skip to Main Content
Betsy B Winslow

Arthur Motta

A New Bedford teacher for more than 20 years, Betsey Baldwin Winslow (1836-1925) was elected to the New Bedford School Committee, serving in that capacity for nearly 39 years – the longest serving member in the history of the School Department. When she retired in 1915, the normal rules of the school committee for naming buildings were suspended. Miss Winslow was the first living person for which a city school was named.

Betsey Baldwin Winslow (1836-1925) was born in Newark, NJ in 1836. Her father, a shoe manufacturer, died while she was still a child. Her mother, Ann Saulter Baldwin, remarried a former New Bedford whaling master, Captain William Winslow, who adopted Betsey. The family moved to New Bedford and Betsey was educated in New Bedford Public Schools. One of her classmates was William W. Crapo, who would later become first president of the Old Dartmouth Historical Society. Of Miss Winslow, Crapo wrote, “As a schoolgirl, she was bright, intelligent and diligent, and during a long life of usefulness, she has enjoyed the confidence and high regard of the people of New Bedford.” Like Florence Waite, Betsey never married and lived in her childhood home on County Street her entire life. A teacher for more than 20 years, she thereafter was elected to the New Bedford School Committee, serving education in that capacity for nearly 39 years – the longest serving member in the history of the School Department. Miss Winslow championed education for girls and made classes in the industrial arts part of the curriculum. Her work extended to women of all classes, for she was active in the Ladies City Mission, the Reform and Relief Association, and the New Bedford Women’s Club. In addition to her school committee duties, over the decades she tutored hundreds of students in her home, preparing them for advanced studies and in preparation for college. When she retired in 1915, the normal rules of the school committee for naming buildings were suspended in order to acknowledge her service by naming a school in her honor. This was done with the new school building on Allen Street in the city’s West End. Miss Winslow was the first living person for which a city school was named. She died after a brief illness in 1925.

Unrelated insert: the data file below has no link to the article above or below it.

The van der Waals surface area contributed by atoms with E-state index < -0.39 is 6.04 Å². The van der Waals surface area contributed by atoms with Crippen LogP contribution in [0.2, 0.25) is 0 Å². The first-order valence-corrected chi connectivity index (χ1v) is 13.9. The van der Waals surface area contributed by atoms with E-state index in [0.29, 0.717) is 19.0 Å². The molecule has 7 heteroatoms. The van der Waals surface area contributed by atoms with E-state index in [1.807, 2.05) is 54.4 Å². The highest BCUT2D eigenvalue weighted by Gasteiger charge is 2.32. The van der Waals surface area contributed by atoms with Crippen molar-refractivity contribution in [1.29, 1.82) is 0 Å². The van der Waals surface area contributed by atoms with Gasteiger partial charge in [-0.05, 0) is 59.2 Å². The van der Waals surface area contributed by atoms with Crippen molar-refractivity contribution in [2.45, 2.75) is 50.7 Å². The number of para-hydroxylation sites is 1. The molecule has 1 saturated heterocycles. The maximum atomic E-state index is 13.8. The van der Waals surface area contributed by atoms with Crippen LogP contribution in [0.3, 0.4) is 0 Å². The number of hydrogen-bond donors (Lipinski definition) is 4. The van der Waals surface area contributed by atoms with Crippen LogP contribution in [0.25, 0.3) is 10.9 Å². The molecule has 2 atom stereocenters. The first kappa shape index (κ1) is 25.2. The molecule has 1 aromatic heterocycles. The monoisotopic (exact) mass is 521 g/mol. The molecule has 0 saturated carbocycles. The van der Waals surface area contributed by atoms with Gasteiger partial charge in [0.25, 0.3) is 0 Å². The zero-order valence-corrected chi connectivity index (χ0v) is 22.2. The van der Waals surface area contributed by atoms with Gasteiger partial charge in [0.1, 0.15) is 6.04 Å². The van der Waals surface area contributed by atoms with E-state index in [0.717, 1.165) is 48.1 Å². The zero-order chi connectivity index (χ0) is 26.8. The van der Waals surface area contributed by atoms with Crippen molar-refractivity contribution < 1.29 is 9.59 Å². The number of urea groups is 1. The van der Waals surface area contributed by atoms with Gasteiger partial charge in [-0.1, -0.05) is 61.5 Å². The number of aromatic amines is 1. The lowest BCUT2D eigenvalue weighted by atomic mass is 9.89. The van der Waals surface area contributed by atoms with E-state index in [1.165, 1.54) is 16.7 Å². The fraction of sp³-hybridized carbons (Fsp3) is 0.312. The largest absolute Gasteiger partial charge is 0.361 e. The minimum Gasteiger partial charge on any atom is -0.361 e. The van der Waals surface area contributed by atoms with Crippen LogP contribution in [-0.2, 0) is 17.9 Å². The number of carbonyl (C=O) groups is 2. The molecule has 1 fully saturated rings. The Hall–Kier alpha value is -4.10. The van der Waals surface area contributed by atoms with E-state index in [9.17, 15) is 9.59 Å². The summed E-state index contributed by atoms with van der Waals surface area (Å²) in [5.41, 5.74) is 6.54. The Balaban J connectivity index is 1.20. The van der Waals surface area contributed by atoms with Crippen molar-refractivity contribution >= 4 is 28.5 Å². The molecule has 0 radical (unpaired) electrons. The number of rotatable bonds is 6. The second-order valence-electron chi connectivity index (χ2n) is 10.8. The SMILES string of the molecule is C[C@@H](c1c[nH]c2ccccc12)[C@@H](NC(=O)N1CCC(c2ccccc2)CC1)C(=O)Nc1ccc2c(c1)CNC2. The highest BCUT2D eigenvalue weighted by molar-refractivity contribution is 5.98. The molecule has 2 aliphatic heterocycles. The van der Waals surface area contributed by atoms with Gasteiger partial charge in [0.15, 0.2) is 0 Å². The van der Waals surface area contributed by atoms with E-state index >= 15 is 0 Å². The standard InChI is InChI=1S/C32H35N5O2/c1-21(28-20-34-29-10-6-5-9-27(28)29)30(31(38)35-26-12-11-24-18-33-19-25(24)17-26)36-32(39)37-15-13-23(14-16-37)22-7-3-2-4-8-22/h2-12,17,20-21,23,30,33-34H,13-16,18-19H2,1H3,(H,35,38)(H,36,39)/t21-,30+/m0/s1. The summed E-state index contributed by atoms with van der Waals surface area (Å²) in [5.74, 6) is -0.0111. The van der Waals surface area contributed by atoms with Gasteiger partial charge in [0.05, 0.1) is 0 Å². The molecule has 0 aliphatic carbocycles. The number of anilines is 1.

Arthur Motta

Print Friendly, PDF & Email
Translate »
Back To Top